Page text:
This, however, reckons without Gregor MacGregor. On 21 July, 1890 when he went out to play for England in the First Test against Australia, MacGregor was a mere 20 years and 324 days old, a whole day younger than Read. Whether he too looked as though he should be singing alto in the choir at St Paul's rather than wicketkeeping in a Test match is not possible to ascertain.
MacGregor, who was born in Edinburgh, was a Cambridge University Blue but had not yet played county cricket when he was summoned to Lord's to appear in W G Grace's side. He had already established a formidable reputation as a wicketkeeper, standing up to the fastest bowlers, and taking the ball close to the stumps.
On the first day of the match he justified his inclusion with two stumpings off Bobby Peel's left-arm spin. (Read took eight victims in his first match, the most formidable achievement by any debutant keeper for England while Knott took seven catches in his first match). MacGregor's debut was notable for being the first of the 33 Tests then played in which no byes were conceded.
England won by seven wickets and it seemed sure to be the start of a long career of high achievement for MacGregor. Instead, his international career was finished after eight matches before his 24th birthday.
In all, 59 players have been selected as wicketkeeper for England (others have been forced to don the gloves during matches because of injury and illness). The 10 youngest are: MacGregor, 20, 1890, eight matches; Read, 20, 1999, one match; Knott, 21, 1967, 95 matches; Dick Young, 22, 1907, two; Neville Tufnell, 22, 1909, one; George Duckworth, 23, 1924, 24; Alfred Lyttleton, 23, 1880, four; Les Ames, 23, 1929, 47; Leslie Gay, 23, 1894, one; Paul Downton, 23, 1981, 30. Young and Lyttleton were also capped by England at football.
As for MacGregor, he played rugby for Scotland and continued to play cricket for Middlesex until 1907, being captain for eight years. He was a Test selector for a year in 1902 when he was still only 32. That, incidentally, made him considerably younger than the oldest man to make his debut for England as a wicketkeeper.
On 20 August, 1938, Arthur Wood was selected for the first time. He had a good match, going in at 770 for 6 to replace Len Hutton who had scored 364, making 53 and then taking two catches as England won by an innings and 579 runs. When the match started Wood was five days short of his 40th birthday, or 19 years and 35 days older than Read.
LAST WEEK the Diary discussed the birthplaces of England captains. One thing leading to another, it prompted some reflection on the county sides that they have played for.
Nasser Hussain is the fifth from Essex, which, perhaps surprisingly, now brings them level with Lancashire. Essex supplied Freddie Fane and Johnny Douglas earlier in the century but then went 60 years before providing another. Since 1981 they have come up with Keith Fletcher, Graham Gooch and Hussain.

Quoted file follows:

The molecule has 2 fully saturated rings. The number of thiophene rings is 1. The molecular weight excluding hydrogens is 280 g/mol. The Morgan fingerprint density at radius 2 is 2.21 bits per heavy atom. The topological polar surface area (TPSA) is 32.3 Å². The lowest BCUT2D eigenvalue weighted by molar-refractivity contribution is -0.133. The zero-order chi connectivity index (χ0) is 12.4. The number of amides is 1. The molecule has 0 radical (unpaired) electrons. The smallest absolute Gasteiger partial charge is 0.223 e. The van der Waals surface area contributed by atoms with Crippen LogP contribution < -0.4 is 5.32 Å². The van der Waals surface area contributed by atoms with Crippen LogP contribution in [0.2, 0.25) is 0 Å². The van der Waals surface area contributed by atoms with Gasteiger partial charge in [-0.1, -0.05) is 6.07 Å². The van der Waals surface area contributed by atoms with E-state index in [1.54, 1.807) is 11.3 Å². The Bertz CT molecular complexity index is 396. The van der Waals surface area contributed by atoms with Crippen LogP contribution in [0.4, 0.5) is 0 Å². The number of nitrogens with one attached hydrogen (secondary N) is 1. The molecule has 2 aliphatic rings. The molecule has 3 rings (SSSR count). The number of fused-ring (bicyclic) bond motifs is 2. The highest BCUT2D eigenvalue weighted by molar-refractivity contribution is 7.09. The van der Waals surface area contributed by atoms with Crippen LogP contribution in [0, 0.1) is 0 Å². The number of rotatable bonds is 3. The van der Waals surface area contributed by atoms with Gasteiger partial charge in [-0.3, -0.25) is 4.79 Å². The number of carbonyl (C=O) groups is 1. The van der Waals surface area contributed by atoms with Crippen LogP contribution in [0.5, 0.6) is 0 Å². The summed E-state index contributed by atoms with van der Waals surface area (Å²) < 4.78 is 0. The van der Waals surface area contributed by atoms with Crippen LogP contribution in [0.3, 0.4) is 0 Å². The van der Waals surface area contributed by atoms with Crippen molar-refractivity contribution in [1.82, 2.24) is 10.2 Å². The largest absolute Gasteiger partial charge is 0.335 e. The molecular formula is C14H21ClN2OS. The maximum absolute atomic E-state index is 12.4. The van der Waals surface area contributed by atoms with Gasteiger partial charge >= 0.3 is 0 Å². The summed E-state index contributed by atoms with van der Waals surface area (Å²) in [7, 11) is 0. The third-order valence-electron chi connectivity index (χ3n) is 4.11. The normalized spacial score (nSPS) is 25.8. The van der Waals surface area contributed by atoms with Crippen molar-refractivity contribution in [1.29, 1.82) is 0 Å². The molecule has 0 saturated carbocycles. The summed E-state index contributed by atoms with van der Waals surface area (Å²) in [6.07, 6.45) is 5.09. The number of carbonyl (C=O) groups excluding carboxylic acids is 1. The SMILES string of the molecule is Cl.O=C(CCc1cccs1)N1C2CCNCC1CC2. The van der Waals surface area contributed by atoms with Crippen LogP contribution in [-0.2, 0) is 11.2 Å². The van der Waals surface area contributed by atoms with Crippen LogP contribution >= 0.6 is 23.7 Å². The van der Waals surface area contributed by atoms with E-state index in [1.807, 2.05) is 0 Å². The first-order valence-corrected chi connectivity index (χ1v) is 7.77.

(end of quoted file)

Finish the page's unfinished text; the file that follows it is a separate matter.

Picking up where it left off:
Middlesex still lead the way with 11 England captains, the last being Mike Gatting, with Surrey and Sussex having yielded seven each, the most recent, respectively, being Alec Stewart and Tony Greig.
FOR THOSE suffering one-day international withdrawal symptoms immediate relief is at hand. England start a three-match series against India at Old Trafford on Tuesday.
This is the women's team, which, like its male counterpart, has an array of support including the former Test bowler Graham Dilley as bowling coach. England have two newcomers in their squad, Gill Richards, 18, and Kate Lowe, 23, but have adopted an Australian policy of thoughtful continuity.
The captain Karen Smithies, who was appointed in 1993 when she led the side to World Cup triumph, has been confirmed in the job until the next World Cup in December 2000.
"One thing I have not been able to work out is this: the accusation most often levelled at me is that I'm a bad tourist. If that is so why is it that of my 34 Tests, 27 have been abroad and only seven in England. Oh well, ours is not to reason why. All I have ever asked of captains, selectors and regimes is that they should judge me for what I can do with a ball in my hand." Phil Tufnell in his recently published autobiography What Now? before playing in his eighth home Test.
DON'T STOP THE CARNIVAL
MUTTIAH MURALITHARAN had an adequate World Cup for Sri Lanka. He took six wickets for 158 runs and was seventh in the economy list at 3.67, despite going for 60 in 10 overs against India. But that was a mere rehearsal for his present resplendent form. In three matches for Lancashire (he did not bowl in the rain-ruined first) he has taken at least 10 wickets in each, having 37 in all at 10.9 runs apiece. His worst innings return to date was a clearly hopeless 4 for 67 from 31.5 overs against Surrey.Reuse content